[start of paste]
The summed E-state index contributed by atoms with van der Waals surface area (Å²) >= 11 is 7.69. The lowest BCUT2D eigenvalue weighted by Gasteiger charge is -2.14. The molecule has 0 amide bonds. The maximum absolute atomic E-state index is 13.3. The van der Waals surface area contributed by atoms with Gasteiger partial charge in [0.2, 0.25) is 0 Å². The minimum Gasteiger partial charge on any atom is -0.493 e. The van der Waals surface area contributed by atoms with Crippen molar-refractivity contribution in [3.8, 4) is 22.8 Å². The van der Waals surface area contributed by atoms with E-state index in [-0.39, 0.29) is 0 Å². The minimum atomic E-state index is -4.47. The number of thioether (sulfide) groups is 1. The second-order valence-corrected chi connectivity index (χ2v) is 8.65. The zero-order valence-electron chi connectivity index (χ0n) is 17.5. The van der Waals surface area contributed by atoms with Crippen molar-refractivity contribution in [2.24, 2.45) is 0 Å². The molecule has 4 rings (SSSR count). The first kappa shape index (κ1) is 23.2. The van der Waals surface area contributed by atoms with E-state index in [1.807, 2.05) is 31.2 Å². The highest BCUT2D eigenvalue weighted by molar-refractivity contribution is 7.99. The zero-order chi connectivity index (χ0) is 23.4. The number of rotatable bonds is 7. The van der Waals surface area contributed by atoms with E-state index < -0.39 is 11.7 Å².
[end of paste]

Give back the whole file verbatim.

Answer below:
The summed E-state index contributed by atoms with van der Waals surface area (Å²) >= 11 is 7.69. The lowest BCUT2D eigenvalue weighted by Gasteiger charge is -2.14. The molecule has 0 amide bonds. The maximum absolute atomic E-state index is 13.3. The van der Waals surface area contributed by atoms with Gasteiger partial charge in [0.2, 0.25) is 0 Å². The minimum Gasteiger partial charge on any atom is -0.493 e. The van der Waals surface area contributed by atoms with Crippen molar-refractivity contribution in [3.8, 4) is 22.8 Å². The van der Waals surface area contributed by atoms with E-state index in [-0.39, 0.29) is 0 Å². The minimum atomic E-state index is -4.47. The number of thioether (sulfide) groups is 1. The second-order valence-corrected chi connectivity index (χ2v) is 8.65. The zero-order valence-electron chi connectivity index (χ0n) is 17.5. The van der Waals surface area contributed by atoms with Crippen molar-refractivity contribution in [2.24, 2.45) is 0 Å². The molecule has 4 rings (SSSR count). The first kappa shape index (κ1) is 23.2. The van der Waals surface area contributed by atoms with E-state index in [1.807, 2.05) is 31.2 Å². The highest BCUT2D eigenvalue weighted by molar-refractivity contribution is 7.99. The zero-order chi connectivity index (χ0) is 23.4. The number of rotatable bonds is 7. The van der Waals surface area contributed by atoms with E-state index < -0.39 is 11.7 Å².